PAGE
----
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Alissa De Carbonnel
29 Dec 2013 14:00
Police block the way to a Volgograd train station after a female suicide bomber blew up the entrance hall, killing at least 13 people. (Reuters)
A female suicide bomber blew herself up in the entrance hall of a Russian train station on Sunday, killing at least 13 people in the second deadly attack in the space of three days as the country prepares to host the Winter Olympic Games.
The state investigative committee said the bomber detonated her explosives in front of a metal detector just inside the main entrance of Volgograd station. TV footage showed a massive orange fireball filling the hall and smoke billowing out through shattered windows.
"People were lying on the ground, screaming and asking for help," witness Alexander Koblyakov told Rossiya-24 TV.
A spokesman for Russian investigators said at least 13 people had died, although the regional governor put the toll at 15.
President Vladimir Putin ordered law enforcement agencies to take all necessary measures to ensure security, RIA news agency quoted his spokesperson as saying.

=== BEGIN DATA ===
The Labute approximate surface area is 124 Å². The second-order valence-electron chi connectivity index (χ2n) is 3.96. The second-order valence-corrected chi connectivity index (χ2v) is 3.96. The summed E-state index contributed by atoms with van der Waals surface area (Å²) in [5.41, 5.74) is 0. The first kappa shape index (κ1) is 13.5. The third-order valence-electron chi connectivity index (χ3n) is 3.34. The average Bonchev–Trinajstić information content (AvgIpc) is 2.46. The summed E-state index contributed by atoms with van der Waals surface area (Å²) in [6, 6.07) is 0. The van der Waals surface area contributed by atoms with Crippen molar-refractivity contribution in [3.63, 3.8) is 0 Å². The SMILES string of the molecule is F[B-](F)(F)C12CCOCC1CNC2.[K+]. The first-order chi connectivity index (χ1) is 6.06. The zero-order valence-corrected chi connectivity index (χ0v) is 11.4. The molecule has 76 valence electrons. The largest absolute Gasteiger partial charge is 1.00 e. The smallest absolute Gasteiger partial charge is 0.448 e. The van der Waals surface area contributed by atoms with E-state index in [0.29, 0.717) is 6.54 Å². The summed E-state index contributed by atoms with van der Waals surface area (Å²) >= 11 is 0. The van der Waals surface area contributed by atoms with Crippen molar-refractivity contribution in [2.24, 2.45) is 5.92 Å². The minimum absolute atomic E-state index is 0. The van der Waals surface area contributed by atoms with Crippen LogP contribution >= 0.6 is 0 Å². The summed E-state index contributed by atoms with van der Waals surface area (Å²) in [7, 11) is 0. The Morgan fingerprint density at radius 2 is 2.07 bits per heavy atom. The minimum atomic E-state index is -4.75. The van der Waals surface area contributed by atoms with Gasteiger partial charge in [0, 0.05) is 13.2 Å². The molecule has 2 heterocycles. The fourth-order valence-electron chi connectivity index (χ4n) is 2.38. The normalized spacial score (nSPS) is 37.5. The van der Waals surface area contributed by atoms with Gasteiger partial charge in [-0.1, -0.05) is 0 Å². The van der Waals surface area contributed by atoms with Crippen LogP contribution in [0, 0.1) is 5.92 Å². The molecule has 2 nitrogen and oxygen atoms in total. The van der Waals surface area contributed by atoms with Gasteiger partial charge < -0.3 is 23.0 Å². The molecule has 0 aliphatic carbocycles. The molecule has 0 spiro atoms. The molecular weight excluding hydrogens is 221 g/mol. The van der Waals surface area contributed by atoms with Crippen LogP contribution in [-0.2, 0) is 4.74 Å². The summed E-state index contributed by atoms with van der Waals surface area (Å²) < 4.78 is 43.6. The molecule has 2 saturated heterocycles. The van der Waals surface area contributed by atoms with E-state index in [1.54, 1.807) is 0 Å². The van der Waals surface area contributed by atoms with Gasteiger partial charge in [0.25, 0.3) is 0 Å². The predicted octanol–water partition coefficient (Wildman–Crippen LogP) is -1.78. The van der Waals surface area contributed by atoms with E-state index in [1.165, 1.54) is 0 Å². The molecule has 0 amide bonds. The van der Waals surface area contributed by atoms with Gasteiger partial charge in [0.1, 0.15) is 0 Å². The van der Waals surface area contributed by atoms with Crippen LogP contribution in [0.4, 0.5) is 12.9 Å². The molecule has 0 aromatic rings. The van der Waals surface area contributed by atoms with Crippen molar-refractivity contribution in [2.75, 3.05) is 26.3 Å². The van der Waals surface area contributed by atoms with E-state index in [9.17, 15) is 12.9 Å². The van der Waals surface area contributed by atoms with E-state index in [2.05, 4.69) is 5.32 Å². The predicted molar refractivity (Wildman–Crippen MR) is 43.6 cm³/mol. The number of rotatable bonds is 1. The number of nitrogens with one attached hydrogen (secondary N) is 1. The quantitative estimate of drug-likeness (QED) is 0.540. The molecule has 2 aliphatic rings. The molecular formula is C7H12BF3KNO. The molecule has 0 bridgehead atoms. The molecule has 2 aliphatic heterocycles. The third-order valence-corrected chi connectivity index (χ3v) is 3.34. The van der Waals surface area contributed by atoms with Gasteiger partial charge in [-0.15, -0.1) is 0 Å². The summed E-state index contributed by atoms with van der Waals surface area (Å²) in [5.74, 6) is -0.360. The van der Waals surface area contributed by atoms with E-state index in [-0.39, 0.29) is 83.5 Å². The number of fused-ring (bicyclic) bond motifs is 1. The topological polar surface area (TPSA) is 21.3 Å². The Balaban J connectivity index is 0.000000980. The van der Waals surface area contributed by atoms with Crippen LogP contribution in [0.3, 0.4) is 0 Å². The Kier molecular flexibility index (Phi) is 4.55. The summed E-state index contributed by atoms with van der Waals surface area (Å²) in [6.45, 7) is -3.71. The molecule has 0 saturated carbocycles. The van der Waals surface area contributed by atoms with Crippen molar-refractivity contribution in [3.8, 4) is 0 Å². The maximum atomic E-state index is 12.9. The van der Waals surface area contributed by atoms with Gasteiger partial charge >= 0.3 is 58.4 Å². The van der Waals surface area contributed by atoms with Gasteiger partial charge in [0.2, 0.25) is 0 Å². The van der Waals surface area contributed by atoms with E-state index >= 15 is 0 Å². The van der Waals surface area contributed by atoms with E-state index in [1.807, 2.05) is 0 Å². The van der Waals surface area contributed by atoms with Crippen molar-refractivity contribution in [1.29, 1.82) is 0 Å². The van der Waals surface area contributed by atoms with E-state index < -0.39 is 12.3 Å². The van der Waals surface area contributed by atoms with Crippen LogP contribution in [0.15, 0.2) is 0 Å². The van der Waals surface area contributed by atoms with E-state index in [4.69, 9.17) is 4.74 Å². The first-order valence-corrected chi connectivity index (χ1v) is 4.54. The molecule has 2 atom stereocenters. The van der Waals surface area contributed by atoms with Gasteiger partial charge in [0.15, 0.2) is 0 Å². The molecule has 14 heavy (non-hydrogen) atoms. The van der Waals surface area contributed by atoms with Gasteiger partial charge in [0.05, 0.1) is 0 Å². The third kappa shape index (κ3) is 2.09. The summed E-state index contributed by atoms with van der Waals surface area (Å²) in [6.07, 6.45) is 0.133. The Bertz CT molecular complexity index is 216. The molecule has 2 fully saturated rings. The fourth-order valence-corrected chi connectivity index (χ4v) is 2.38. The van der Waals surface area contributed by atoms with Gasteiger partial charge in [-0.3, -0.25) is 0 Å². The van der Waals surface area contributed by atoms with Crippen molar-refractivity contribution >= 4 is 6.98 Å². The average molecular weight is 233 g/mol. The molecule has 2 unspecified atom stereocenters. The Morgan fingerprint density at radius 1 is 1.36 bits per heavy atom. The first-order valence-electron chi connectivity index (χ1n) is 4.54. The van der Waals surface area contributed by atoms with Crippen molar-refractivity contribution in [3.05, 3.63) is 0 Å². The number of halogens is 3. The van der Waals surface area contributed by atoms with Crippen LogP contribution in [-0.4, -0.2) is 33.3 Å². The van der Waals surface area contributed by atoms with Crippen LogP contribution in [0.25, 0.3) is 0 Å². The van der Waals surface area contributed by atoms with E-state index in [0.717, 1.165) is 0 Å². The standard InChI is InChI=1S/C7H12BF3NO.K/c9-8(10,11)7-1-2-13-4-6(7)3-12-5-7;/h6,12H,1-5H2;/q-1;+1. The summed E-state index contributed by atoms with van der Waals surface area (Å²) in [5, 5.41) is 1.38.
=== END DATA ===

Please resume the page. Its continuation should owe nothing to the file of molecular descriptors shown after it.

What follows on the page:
A federal police spokesperson, Vladimir Kolesnikov, said security would be stepped up at train stations and airports.
Russian Heath Ministry spokesperson Oleg Salagai said 42 people were wounded and that some would be flown to Moscow for treatment.
Volgograd is a city of around one million people, about 690km northeast of Sochi, where the Winter Olympics – a major prestige project for Putin – will begin on February 7.
Formerly known as Stalingrad, it lies close to Russia's North Caucasus, a strip of mostly Muslim provinces plagued by near-daily violence in a long-running Islamist insurgency.
Insurgent leader Doku Umarov, a Chechen warlord, urged militants in a video posted online in July to use "maximum force" to prevent Putin from staging the Olympics.
An attack by a female suicide bomber killed seven people in Volgograd on October 21.
The station was busier than usual, with people travelling home for the New Year holidays. TV footage showed emergency services carrying out victims, with at least one body lying motionless on the ground.
Another witness, Vladimir, said: "I saw melted, twisted bits of metal, broken glass and bodies lying on the street."
Sunday's attack was the deadliest to strike Russia's heartland since January 2011, when Islamist insurgents killed 37 people at a Moscow airport. – Reuters
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